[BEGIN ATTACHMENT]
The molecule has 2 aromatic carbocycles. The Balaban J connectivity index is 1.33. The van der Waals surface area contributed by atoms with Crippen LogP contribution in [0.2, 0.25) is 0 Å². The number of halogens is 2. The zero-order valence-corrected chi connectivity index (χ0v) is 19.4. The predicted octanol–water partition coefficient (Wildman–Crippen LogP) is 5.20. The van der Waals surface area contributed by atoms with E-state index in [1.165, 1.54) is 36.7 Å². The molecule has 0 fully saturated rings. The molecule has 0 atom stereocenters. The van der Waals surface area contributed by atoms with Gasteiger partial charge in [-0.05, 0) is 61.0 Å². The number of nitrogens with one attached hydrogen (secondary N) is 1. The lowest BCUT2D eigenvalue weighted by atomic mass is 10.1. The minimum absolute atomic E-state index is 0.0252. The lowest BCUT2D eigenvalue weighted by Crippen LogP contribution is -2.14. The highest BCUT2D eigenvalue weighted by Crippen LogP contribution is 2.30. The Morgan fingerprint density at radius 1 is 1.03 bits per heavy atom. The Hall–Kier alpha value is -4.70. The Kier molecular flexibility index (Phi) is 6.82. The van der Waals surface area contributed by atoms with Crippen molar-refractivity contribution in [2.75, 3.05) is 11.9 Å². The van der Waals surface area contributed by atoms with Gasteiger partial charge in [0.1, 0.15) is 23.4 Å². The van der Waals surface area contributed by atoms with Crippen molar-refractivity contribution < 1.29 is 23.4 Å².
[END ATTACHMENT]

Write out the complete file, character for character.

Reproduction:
The molecule has 2 aromatic carbocycles. The Balaban J connectivity index is 1.33. The van der Waals surface area contributed by atoms with Crippen LogP contribution in [0.2, 0.25) is 0 Å². The number of halogens is 2. The zero-order valence-corrected chi connectivity index (χ0v) is 19.4. The predicted octanol–water partition coefficient (Wildman–Crippen LogP) is 5.20. The van der Waals surface area contributed by atoms with E-state index in [1.165, 1.54) is 36.7 Å². The molecule has 0 fully saturated rings. The molecule has 0 atom stereocenters. The van der Waals surface area contributed by atoms with Gasteiger partial charge in [-0.05, 0) is 61.0 Å². The number of nitrogens with one attached hydrogen (secondary N) is 1. The lowest BCUT2D eigenvalue weighted by atomic mass is 10.1. The minimum absolute atomic E-state index is 0.0252. The lowest BCUT2D eigenvalue weighted by Crippen LogP contribution is -2.14. The highest BCUT2D eigenvalue weighted by Crippen LogP contribution is 2.30. The Morgan fingerprint density at radius 1 is 1.03 bits per heavy atom. The Hall–Kier alpha value is -4.70. The Kier molecular flexibility index (Phi) is 6.82. The van der Waals surface area contributed by atoms with Crippen molar-refractivity contribution in [2.75, 3.05) is 11.9 Å². The van der Waals surface area contributed by atoms with Gasteiger partial charge in [0.1, 0.15) is 23.4 Å². The van der Waals surface area contributed by atoms with Crippen molar-refractivity contribution < 1.29 is 23.4 Å².